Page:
My daughter found these cocoon like pods next door to my house. There where many pods (15 in all) around the pine tree and on the pine tree that looked very natural. I’m unable to tell her what they are. Can you please help in identifying the ponds.
Michael Caputo & Kids
You have Bagworms, Thyridopteryx ephemeraeformis. They are common but rarely become serious pests. According to The Golden Guide Insect book, "their history is strange. The wingless and legless female, after mating, crawls back into her ‘bag’ and lays hundreds of yellow eggs, which hatch in spring. The young larvae feed on leaves of many kinds of trees, building their conical bags as they feed. Later they bind their bags to twigs (or in your case the brick wall) and pupate. The male emerges, seeks the female, and mates." We have a Bagworm page with additional information.
Dear What’s That Bug,
My girlfriend and I are stumped on identifying a bug, or more accurately, a cocoon that has latched on to the outside of her home in central Texas. 3 weeks ago this creature was partially out of its shell, and dragging this strange looking cocoon along with him. He then preceded to pull himself up a brick wall, and has been there without sign of life for 3 weeks now.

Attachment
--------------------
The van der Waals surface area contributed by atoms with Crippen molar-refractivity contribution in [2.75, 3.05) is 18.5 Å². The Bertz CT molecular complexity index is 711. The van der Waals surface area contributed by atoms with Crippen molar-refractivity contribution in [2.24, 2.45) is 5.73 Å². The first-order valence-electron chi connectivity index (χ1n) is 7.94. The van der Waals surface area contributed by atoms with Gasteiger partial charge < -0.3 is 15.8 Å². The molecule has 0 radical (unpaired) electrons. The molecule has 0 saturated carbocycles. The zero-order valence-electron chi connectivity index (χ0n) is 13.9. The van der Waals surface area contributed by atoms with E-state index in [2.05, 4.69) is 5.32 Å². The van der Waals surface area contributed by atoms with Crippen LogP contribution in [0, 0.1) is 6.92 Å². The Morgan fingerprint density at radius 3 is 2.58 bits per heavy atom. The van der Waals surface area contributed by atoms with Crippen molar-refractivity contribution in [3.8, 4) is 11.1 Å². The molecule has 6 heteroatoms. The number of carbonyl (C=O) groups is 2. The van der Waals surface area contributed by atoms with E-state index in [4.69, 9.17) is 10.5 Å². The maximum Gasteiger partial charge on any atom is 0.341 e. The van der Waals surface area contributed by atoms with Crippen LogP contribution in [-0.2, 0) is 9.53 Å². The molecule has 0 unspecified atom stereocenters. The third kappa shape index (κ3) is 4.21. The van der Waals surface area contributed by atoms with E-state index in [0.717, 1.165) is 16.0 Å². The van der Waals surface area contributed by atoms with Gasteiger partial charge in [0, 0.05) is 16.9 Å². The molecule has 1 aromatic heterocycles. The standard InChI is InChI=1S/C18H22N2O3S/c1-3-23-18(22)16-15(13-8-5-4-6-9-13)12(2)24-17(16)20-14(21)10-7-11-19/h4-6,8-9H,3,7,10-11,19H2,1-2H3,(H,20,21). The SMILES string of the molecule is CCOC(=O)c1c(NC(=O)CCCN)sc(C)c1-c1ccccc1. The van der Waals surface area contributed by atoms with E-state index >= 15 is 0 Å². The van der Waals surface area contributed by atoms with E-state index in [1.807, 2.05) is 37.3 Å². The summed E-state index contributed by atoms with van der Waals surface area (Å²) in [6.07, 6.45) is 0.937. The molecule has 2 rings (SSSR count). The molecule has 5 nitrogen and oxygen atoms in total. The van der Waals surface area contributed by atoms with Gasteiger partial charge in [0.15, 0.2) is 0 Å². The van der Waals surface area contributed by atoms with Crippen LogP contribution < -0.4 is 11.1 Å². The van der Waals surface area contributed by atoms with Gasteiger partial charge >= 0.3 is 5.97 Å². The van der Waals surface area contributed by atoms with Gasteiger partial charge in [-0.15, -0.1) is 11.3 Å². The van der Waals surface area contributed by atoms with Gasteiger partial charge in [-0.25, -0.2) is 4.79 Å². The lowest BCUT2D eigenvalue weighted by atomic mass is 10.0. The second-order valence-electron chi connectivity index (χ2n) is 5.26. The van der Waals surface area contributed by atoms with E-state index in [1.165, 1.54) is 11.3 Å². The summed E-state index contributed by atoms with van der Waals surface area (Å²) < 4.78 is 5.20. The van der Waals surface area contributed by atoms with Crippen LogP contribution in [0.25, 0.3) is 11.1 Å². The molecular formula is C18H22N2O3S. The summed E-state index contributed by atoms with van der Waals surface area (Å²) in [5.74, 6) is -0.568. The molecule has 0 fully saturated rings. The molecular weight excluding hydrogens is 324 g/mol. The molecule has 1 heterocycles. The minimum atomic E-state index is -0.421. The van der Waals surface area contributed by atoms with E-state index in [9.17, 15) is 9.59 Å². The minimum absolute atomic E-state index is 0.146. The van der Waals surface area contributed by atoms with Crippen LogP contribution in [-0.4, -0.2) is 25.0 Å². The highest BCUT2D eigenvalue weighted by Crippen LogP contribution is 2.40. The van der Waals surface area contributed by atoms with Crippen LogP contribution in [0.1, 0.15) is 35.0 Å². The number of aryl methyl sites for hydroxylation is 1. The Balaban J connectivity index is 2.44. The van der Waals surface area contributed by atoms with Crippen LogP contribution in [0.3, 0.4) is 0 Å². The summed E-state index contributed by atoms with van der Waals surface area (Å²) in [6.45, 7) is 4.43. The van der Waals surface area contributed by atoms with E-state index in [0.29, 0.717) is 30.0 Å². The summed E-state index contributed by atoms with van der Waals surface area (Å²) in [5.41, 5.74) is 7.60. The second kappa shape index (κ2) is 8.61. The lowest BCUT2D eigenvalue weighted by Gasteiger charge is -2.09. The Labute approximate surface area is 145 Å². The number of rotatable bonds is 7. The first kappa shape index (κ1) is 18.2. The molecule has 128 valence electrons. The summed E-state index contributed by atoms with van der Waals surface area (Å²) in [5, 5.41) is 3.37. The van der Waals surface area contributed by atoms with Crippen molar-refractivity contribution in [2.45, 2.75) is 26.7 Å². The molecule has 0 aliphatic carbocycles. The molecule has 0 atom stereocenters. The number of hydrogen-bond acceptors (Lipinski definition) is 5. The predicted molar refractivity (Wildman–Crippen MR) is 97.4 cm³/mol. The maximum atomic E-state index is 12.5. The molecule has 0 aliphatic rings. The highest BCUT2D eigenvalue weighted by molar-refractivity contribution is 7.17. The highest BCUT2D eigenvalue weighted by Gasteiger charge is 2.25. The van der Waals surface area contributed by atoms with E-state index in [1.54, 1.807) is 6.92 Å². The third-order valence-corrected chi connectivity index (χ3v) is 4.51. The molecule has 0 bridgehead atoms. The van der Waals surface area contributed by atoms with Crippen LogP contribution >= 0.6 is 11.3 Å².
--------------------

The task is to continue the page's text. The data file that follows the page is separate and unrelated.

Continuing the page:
Can you help identify this strange looking creature?
Dear Mister Chris,
I appologize for the delay in your answer, but the photo was lost in the bowels of American Homebody while America’s Sweetheart was in Miami. I just received the image. You have a bagworm, Thyridopteryx ephemeraeformis. The exact composition of the bag is dependant upon the host plant which can be any number of deciduous trees as well as the preferred coniferous trees. Juniper is a particular favorite. I have located some information on www.ianr.unl.edu for you. Bagworms feed on shade, orchard, and forest trees of nearly every kind, as well as many ornamental shrubs and perennials. Severe attacks are unusual. Since deciduous plants grow new leaves, damage to them is usually not serious. The growth of small or newly planted trees, however, could be slowed by leaf feeding. Newly hatched larvae begin to spin silken bags around themselves shortly after hatching. The first evidence of infestation is the presence of 1/4 inch bags which are carried almost on end by the young caterpillars inside. As larvae grow, leaf fragments are added to the bag, which may reach a length of 2 inches by the end of summer. The adult female moth is wingless and never leaves the bag. Adult males are small, grey moths with clear wings. Bagworms overwinter in the egg stage inside female bags fastened to twigs. Eggs hatch in late May and early June, and larvae feed until late August or early September. Males emerge in September and mate with females through the bag entrance. You can also check out this website www.ag.auburn.edu which has some great photos of the bagworm.